For those who would like to learn Cherokee
- http://www.powersource.com/cocinc/language/ - syllabary, lessons, and there’s a lot of information on Cherokee culture on the website!
- http://www.cherokee.org/AboutTheNation/Wordlist.aspx - word translator
- http://www.angelfire.com/nj/nativecrafts/language.html - basic lessons
- http://www.cherokeelessons.com/?q=unilang - lessons, discussion boards, and exercises
- http://www.native-languages.org/cherokee_words.htm - a bit of vocabulary
- http://www.cherokee.org/Extras/Downloads/syllabary.html - syllabary with audio
- http://en.wikibooks.org/wiki/Cherokee - wikibook
- http://www.manataka.org/page123.html - vocabulary
- http://www.cherokee.org/AboutTheNation/Kid’sArea/TraditionalStories/Default.aspx - some cherokee stories (in English)
Name of language: Cherokee, ᏣᎳᎩ ᎦᏬᏂᎯᏍᏗ Tsalagi Gawonihisdi
Region: Oklahoma, North Carolina
Vitality: Severely Endangered, Definitely Endangered
Number of Speakers: 16,400 (2000)
Some Cherokee phrases from the online class!
My name is __________. = __________ da-quo-do-a.
I speak Cherokee. = Tsa-la-gi (cherokee) tsi-wo-ni (I speak).
I live in _____________. = __________ tsi-ne-la.
Where is your home? = Ha-tlv (where) di-tse-nv-sv (your home).
v = “uh” sound. FYI.
There are really great classes and you can still sign up for the pre-recorded (archived) classes to watch at your convenience!
holy fuck wiktionary
there’s a wiki page on cherokee slang, and it’s like all come-ons wow
Conversations with Strangers...
I’ve recently began studying Cherokee seriously and already I’ve had two very strange, somewhat hilarious conversations with strangers while I was studying. Yesterday, I was in a waiting room and decided to review the Syllabary chart. I started muttering the sounds under my breath and was interrupted by a woman sitting to the right of me. She asked me if I was Japanese. Confused, I answered no. I’ve been mistaken for different things before but this was a first. I asked her why and she told me that she thought I was studying Japanese.
For easy reference, I’ve included a picture of the syllabary below.
The second strange conversation I had happened today. I was using flashcards to review parts of the body. I think I was on ᎧᏃᎨᏂ. Anyway, a young blonde woman started staring at my ipod with the flashcards and she kept leaning closer and closer until I got really annoyed. She then asked, “Is that Elvish?” I scooted away and side-eyed her something fierce. Elvish? Really? Elvish? I mean, Japanese was bad enough but Elvish? Anyway, I said no and she asked again what it was. I wasn’t really in the best mood so I just told her that it was my native language. She responded by saying, “But that’s not Spanish.”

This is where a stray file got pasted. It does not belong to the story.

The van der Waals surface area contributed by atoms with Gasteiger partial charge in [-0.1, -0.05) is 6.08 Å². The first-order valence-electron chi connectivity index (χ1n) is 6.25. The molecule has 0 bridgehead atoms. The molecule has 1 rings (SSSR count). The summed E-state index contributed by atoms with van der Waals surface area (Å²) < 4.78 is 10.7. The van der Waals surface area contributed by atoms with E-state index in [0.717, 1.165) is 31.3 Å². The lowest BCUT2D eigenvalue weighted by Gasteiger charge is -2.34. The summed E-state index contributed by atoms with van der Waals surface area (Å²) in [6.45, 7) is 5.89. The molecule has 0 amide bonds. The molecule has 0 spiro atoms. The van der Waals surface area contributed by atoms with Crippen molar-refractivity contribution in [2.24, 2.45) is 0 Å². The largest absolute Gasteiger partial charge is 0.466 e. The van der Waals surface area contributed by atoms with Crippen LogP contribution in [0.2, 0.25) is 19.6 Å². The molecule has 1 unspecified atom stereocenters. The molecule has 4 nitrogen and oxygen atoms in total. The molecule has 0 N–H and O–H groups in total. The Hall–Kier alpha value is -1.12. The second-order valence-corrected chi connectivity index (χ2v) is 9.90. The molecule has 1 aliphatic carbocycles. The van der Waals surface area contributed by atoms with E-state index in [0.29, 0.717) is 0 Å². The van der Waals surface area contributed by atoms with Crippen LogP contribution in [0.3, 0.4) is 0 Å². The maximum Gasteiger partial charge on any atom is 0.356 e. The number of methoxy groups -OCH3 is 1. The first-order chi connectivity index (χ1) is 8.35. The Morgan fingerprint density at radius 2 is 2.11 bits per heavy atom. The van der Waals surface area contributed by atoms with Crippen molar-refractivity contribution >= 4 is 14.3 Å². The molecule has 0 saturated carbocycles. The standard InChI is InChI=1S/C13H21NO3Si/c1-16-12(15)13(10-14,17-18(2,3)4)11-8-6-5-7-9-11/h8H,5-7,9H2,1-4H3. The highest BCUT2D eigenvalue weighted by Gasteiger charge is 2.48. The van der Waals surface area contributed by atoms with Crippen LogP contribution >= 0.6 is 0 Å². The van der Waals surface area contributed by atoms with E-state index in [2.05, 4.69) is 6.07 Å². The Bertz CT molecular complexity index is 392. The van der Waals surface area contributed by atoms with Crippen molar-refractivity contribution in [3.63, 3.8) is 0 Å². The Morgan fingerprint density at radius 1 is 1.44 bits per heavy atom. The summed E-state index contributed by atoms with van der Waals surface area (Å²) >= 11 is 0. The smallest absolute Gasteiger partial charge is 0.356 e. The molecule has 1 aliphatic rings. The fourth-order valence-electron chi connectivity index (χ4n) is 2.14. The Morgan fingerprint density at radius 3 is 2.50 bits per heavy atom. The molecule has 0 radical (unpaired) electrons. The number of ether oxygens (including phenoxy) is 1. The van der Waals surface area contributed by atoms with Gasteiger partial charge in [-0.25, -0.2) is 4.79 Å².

This really happened…twice in the span of one week. *sigh*
Here is a sample of quenya which is a elvish language developed by J.R.R. Tolkien.
Here is also a small sample of Japanese text for a helpful comparison:
Can you honestly tell me that the words “ᏣᎳᎩ” or “ᎧᏃᎨᏂ” look anything like either of the languages above?
Yay! Google Now Supports Cherokee Language
Finally, some corporate effort to preserve the legacy of an astoundingly beautiful culture.
(Via Mashable) “In an attempt to preserve the endangered Cherokee language, Google has added it as an interface option.
The addition, announced today, means Cherokee speakers can now make it their default language for searches, and help keep the language alive. Google also introduced an on-screen keyboard option. In practice, this means anyone who can read and write Cherokee can look up anything on Google. Users can change their language setting to Cherokee here.
Cherokee, an Iroquoian language, did not have a written form until the early 19th century, when it got a syllabary (a set of written symbols to represent syllables) writing system. The Cherokee Nation has about 300,000 members, though only about 20,000 people speak the Cherokee language.
“I believe that efforts like those of Google are essential to keeping our language alive,” Cherokee Nation Principal Chief Chad Smith said in a statement. “We have been working hard to get our young people interested in learning our Native tongue, but we cannot be successful unless they can read and write in the medium of their era -– all the digital devices that are currently so popular.”
With this latest addition, Google now supports 146 interface languages and encourages users to sign up forGoogle in Your Language to make a case for interfaces in other endangered languages.
Google made similar additions of other North American native languages Maya and Nahuatl last year.”
Cherokee Syllabary by ᏣᏉᏯ
I like the fact that people thought Sequoyah, the inventor of the Cherokee Alphabet, was practicing witchcraft as he was creating the symbols for the 86 sounds in the language. It took him twelve years and twice he started over. ( once because someone burned his cabin down… ) yea. for real. In February of 1828, the Cherokee Phoenix became the first newspaper printed in an indigenous american language and is still used today to teach and preserve the Cherokee language.